Development of the foregut in Katharina tunicata (Mollusca; Polyplacophora)

Brandy S. Biggar

Preprint posted on 28 February 2021

Say “Aaaah!”. Foregut development and toothed tongues in the black Katy chiton

Selected by Paul Gerald L. Sanchez and Stefano Vianello


With the exception of bivalves (think mussels, scallops, and the sort) all 100000 species of molluscs that exist on our planet use the same structure for feeding: the radula (“little scraper”). This structure is a spikey, toothy, metal-studded “tongue”, through which snails, sea slugs, limpets and other molluscs graze their environment and sweep food into their digestive system.

The radula of the black Katy chiton (Katharina tunicata; Figure 1) is more of a mix between a drill, a chainsaw, and a conveyor belt, with up to 150 rows of mineral-hardened teeth excavating sediment and unearthing food. Developmentally, this structure is formed by outpocketing of the digestive tube of the larva, as the chiton settles to the seafloor to undergo metamorphosis and as its foregut transforms in the various components of the mouth cavity.  

Given the basal position of chitons within the mollusc evolutionary tree, studying the development of their feeding structures can hold important clues  about the life history of ancestral molluscs. Specifically, it is still unclear whether molluscan ancestors first lived their life floating and feeding in water (and then evolved to settle and live on the seabed), or whether they existed as seabed-dwellers that then evolved non-feeding larval forms, living in suspension. In this second scenario, the presence of feeding structures in the larvae would be a secondary evolutionary innovation and studies of basal species such as chitons can help resolve the directionality of such evolutionary changes.


Katharina tunicata post-metamorphic juveniles on encrusting coralline red algae

FIGURE 1:  Katharina tunicata post-metamorphic juveniles on encrusting coralline red algae A, B) 1 day post metamorphosis (dpm), C) 3 dpm, D) 14 dpm and E, F) 36 dpm. (from Figure 16 of the preprint, reproduced under CC-BY 4.0)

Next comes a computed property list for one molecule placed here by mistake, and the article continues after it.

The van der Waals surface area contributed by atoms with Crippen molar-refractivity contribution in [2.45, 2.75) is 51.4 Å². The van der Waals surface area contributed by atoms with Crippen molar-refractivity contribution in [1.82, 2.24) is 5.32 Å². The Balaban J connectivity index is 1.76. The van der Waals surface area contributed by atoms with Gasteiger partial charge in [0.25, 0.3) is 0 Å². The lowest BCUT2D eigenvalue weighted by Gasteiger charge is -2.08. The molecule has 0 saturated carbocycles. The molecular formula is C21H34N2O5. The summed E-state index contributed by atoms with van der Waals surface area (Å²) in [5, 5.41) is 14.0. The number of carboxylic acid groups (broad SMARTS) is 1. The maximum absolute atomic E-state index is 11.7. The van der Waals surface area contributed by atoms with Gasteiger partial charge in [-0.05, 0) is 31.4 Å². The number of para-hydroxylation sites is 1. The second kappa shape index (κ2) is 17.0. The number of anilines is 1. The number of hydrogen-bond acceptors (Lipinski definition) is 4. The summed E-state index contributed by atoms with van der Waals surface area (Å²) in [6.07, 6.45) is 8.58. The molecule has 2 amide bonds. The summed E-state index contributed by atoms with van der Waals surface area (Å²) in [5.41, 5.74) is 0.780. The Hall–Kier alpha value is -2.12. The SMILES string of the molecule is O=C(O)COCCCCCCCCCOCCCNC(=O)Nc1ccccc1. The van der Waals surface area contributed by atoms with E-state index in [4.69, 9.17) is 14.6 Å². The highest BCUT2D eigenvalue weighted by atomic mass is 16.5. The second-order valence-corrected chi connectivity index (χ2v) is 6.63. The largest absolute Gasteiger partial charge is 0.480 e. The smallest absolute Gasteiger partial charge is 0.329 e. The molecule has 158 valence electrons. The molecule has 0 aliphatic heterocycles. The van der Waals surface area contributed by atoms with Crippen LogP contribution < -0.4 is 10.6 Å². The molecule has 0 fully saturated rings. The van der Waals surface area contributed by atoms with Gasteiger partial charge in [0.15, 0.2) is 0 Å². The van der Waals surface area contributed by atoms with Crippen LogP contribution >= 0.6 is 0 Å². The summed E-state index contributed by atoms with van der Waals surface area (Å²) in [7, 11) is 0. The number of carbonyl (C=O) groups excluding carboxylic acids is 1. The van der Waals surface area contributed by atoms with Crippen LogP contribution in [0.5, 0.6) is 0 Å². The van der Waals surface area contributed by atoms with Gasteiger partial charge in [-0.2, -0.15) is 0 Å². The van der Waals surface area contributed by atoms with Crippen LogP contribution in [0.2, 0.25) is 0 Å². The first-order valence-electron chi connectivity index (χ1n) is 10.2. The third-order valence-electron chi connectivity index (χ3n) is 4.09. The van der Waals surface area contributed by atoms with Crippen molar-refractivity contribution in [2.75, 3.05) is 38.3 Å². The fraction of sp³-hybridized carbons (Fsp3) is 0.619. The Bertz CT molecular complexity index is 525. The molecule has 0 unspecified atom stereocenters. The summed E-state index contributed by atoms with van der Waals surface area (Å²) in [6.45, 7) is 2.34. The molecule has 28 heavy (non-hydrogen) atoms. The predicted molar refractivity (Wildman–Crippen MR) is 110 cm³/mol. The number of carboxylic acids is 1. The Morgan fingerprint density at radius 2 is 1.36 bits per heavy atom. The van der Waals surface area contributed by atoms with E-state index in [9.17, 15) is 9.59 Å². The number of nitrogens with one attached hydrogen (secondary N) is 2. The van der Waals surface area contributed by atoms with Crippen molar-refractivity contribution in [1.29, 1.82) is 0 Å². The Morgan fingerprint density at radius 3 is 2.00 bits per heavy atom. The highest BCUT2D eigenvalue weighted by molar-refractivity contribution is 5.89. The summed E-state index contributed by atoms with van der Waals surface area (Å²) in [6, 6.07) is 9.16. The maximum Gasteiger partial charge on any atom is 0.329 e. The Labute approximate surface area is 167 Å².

Key findings

This preprint combines external descriptions of Katharina tunicata development, and histology sectioning documenting important changes in internal anatomical features. Specific attention is given to foregut development, from larval stages to juvenile stages, through metamorphosis (Figure 2). Notably:

  • The author documents the presence of a differentiating buccal mass and radula already at 10 days post hatching. After one week, a radular rudiment and radular teeth can be observed in the larva.
  • As the larva settles on the seabed and undergoes metamorphosis into its armored juvenile form, the author describes the unique chiton process of biomineralisation of the radular teeth, which get capped with magnetite (!), and times this to occur at 14 days post-metamorphosis.


Katharina tunicata development and foregut ontogenesis through metamorphosis

FIGURE 2: Katharina tunicata development and foregut ontogenesis through metamorphosis. DPH: days post-hatching, DPM: days post-metamorphosis;  at: apical tuft; pr: prototroch, mt (or m): mouth; mg: midgut; bm: buccal mass; rr: radular rudiment; ne: neuropil; sv: shell valves; es: esophagus, mc: magnetite caps; rd: radula (adapted from preprint, reproduced under CC-BY 4.0)



This preprint provides detailed descriptions of internal anatomical changes in a Polyplacophoran species, going beyond simple external observation. Specifically, it provides a description of foregut development before, during, and after metamorphosis, leveraging the evolutionary position of this animal to provide insight on the possible features of ancestral molluscs.

Of note is the documentation of feeding structures (radula, buccal mass) already at the larval stage, even though Katharina tunicata larvae are non-feeding and rely on the yolk provided by the mother. If the black Katy chiton indeed preserves features of the common mollusc ancestor, the evidence gathered by this study supports a so-called “intercalation theory” of mollusc evolution whereas feeding larvae would be a secondary innovation and ancestral molluscs would have been seafloor dwellers. 


Questions to the author

  1. What does working with chitons look like in practice? Do you raise larvae in the lab?
  2. Why would a planktonic lifestyle favour evolvability of the foregut? Are there evolutionary pressures that would push a larva feeding on material yolk to develop structures to feed autonomously? 
  3. If a seafloor-dwelling lifestyle with non-feeding larvae was the ancestral condition, what would have pushed current planktonic mollusc species to abandon this lifestyle?
  4. Could you elaborate on the modularity of radulae in chitons and polyplacophorans? You mention that the chiton radula has a mix of features of other species.
  5. In e.g. mice and humans the foregut also originates the respiratory system. Is this the case also in molluscs?


Further reading

Page, L.R., and Hookham, B. 2017. The gastropod foregut- evolution viewed through a developmental lens. CJZ Virtual Spec. Issues 01:227–238.

Page, L.R. 2009. Molluscan Larvae: Pelagic juveniles or slowly metamorphosing larvae? Biol. Bull. 216:216–225.

iNaturalist entry of the Black Katy chiton: 

Tags: chiton, foregut, radula

Posted on: 6 April 2021

doi: Pending

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